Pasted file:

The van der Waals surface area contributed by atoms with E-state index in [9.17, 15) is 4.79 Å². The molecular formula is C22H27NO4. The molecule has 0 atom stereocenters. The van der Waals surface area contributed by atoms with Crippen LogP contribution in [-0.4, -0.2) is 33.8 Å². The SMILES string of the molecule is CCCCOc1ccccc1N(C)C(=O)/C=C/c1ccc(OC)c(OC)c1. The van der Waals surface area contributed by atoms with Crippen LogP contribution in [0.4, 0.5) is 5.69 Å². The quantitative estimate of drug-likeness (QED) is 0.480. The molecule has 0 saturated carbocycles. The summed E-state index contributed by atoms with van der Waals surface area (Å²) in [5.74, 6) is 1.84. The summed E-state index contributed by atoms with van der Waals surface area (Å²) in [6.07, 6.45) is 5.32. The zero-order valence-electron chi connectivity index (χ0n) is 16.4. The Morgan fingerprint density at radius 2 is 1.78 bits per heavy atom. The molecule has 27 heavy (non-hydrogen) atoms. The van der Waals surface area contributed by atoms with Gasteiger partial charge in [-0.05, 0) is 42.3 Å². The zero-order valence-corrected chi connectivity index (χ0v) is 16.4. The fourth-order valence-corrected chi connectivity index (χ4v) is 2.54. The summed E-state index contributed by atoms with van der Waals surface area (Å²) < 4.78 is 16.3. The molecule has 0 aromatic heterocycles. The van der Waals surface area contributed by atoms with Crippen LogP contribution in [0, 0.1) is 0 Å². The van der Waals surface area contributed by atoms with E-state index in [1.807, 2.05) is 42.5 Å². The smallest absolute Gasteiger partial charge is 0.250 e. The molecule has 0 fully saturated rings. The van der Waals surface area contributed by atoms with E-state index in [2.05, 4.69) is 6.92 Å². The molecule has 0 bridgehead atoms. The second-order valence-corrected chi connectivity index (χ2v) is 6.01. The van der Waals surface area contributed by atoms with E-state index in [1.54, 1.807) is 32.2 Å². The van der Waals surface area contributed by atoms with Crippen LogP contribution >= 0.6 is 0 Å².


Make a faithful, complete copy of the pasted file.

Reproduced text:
The van der Waals surface area contributed by atoms with E-state index in [9.17, 15) is 4.79 Å². The molecular formula is C22H27NO4. The molecule has 0 atom stereocenters. The van der Waals surface area contributed by atoms with Crippen LogP contribution in [-0.4, -0.2) is 33.8 Å². The SMILES string of the molecule is CCCCOc1ccccc1N(C)C(=O)/C=C/c1ccc(OC)c(OC)c1. The van der Waals surface area contributed by atoms with Crippen LogP contribution in [0.4, 0.5) is 5.69 Å². The quantitative estimate of drug-likeness (QED) is 0.480. The molecule has 0 saturated carbocycles. The summed E-state index contributed by atoms with van der Waals surface area (Å²) in [5.74, 6) is 1.84. The summed E-state index contributed by atoms with van der Waals surface area (Å²) in [6.07, 6.45) is 5.32. The zero-order valence-electron chi connectivity index (χ0n) is 16.4. The Morgan fingerprint density at radius 2 is 1.78 bits per heavy atom. The molecule has 27 heavy (non-hydrogen) atoms. The van der Waals surface area contributed by atoms with Gasteiger partial charge in [-0.05, 0) is 42.3 Å². The zero-order valence-corrected chi connectivity index (χ0v) is 16.4. The fourth-order valence-corrected chi connectivity index (χ4v) is 2.54. The summed E-state index contributed by atoms with van der Waals surface area (Å²) < 4.78 is 16.3. The molecule has 0 aromatic heterocycles. The van der Waals surface area contributed by atoms with Crippen LogP contribution in [0, 0.1) is 0 Å². The van der Waals surface area contributed by atoms with E-state index in [1.807, 2.05) is 42.5 Å². The smallest absolute Gasteiger partial charge is 0.250 e. The molecule has 0 fully saturated rings. The van der Waals surface area contributed by atoms with E-state index in [2.05, 4.69) is 6.92 Å². The molecule has 0 bridgehead atoms. The second-order valence-corrected chi connectivity index (χ2v) is 6.01. The van der Waals surface area contributed by atoms with E-state index in [1.54, 1.807) is 32.2 Å². The van der Waals surface area contributed by atoms with Crippen LogP contribution >= 0.6 is 0 Å².